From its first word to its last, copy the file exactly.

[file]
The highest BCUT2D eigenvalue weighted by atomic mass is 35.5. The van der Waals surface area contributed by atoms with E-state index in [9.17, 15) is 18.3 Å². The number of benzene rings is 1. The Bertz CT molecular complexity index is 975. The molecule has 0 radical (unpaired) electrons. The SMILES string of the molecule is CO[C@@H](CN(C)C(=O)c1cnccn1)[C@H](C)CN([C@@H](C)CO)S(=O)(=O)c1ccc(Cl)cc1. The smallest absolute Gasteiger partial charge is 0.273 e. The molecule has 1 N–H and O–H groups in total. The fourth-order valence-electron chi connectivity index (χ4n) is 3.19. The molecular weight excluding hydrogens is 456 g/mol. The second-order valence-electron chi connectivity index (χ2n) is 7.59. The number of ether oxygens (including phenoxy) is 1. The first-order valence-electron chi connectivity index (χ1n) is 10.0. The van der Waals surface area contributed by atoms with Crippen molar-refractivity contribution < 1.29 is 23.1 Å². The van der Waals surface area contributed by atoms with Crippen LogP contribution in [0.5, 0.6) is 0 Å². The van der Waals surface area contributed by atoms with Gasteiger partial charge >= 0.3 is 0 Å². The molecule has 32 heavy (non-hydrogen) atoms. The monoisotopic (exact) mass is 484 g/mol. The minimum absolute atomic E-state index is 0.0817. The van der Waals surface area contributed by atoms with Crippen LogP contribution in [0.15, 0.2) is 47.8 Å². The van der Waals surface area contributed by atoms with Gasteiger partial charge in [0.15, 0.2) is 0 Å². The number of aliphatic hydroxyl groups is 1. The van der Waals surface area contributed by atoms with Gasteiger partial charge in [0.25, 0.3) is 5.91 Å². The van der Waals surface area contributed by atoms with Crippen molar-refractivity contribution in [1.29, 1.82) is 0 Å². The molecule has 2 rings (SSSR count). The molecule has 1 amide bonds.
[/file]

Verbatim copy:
The highest BCUT2D eigenvalue weighted by atomic mass is 35.5. The van der Waals surface area contributed by atoms with E-state index in [9.17, 15) is 18.3 Å². The number of benzene rings is 1. The Bertz CT molecular complexity index is 975. The molecule has 0 radical (unpaired) electrons. The SMILES string of the molecule is CO[C@@H](CN(C)C(=O)c1cnccn1)[C@H](C)CN([C@@H](C)CO)S(=O)(=O)c1ccc(Cl)cc1. The smallest absolute Gasteiger partial charge is 0.273 e. The molecule has 1 N–H and O–H groups in total. The fourth-order valence-electron chi connectivity index (χ4n) is 3.19. The molecular weight excluding hydrogens is 456 g/mol. The second-order valence-electron chi connectivity index (χ2n) is 7.59. The number of ether oxygens (including phenoxy) is 1. The first-order valence-electron chi connectivity index (χ1n) is 10.0. The van der Waals surface area contributed by atoms with Crippen molar-refractivity contribution < 1.29 is 23.1 Å². The van der Waals surface area contributed by atoms with Crippen LogP contribution in [0.5, 0.6) is 0 Å². The van der Waals surface area contributed by atoms with Gasteiger partial charge >= 0.3 is 0 Å². The molecule has 32 heavy (non-hydrogen) atoms. The monoisotopic (exact) mass is 484 g/mol. The minimum absolute atomic E-state index is 0.0817. The van der Waals surface area contributed by atoms with Crippen LogP contribution in [0.15, 0.2) is 47.8 Å². The van der Waals surface area contributed by atoms with Gasteiger partial charge in [0.15, 0.2) is 0 Å². The number of aliphatic hydroxyl groups is 1. The van der Waals surface area contributed by atoms with Gasteiger partial charge in [0.25, 0.3) is 5.91 Å². The van der Waals surface area contributed by atoms with Crippen molar-refractivity contribution in [1.29, 1.82) is 0 Å². The molecule has 2 rings (SSSR count). The molecule has 1 amide bonds.